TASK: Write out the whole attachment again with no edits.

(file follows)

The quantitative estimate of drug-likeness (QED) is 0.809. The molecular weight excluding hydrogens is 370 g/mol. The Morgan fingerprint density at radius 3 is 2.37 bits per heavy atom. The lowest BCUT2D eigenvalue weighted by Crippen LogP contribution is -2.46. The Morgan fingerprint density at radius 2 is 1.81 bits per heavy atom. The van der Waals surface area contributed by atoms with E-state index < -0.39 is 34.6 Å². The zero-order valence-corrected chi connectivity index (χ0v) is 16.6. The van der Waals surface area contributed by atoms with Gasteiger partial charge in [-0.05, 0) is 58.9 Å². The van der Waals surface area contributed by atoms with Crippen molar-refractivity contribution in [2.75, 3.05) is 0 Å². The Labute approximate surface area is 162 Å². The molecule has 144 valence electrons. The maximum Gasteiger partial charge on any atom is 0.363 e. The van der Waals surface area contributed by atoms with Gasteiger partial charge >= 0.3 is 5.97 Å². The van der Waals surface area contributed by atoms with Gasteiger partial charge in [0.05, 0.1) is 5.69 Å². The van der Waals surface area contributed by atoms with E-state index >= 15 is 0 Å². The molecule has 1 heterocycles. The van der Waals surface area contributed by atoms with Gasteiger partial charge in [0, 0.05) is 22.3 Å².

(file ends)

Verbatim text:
The quantitative estimate of drug-likeness (QED) is 0.809. The molecular weight excluding hydrogens is 370 g/mol. The Morgan fingerprint density at radius 3 is 2.37 bits per heavy atom. The lowest BCUT2D eigenvalue weighted by Crippen LogP contribution is -2.46. The Morgan fingerprint density at radius 2 is 1.81 bits per heavy atom. The van der Waals surface area contributed by atoms with E-state index < -0.39 is 34.6 Å². The zero-order valence-corrected chi connectivity index (χ0v) is 16.6. The van der Waals surface area contributed by atoms with Gasteiger partial charge in [-0.05, 0) is 58.9 Å². The van der Waals surface area contributed by atoms with Crippen molar-refractivity contribution in [2.75, 3.05) is 0 Å². The Labute approximate surface area is 162 Å². The molecule has 144 valence electrons. The maximum Gasteiger partial charge on any atom is 0.363 e. The van der Waals surface area contributed by atoms with Gasteiger partial charge >= 0.3 is 5.97 Å². The van der Waals surface area contributed by atoms with Gasteiger partial charge in [0.05, 0.1) is 5.69 Å². The van der Waals surface area contributed by atoms with E-state index >= 15 is 0 Å². The molecule has 1 heterocycles. The van der Waals surface area contributed by atoms with Gasteiger partial charge in [0, 0.05) is 22.3 Å².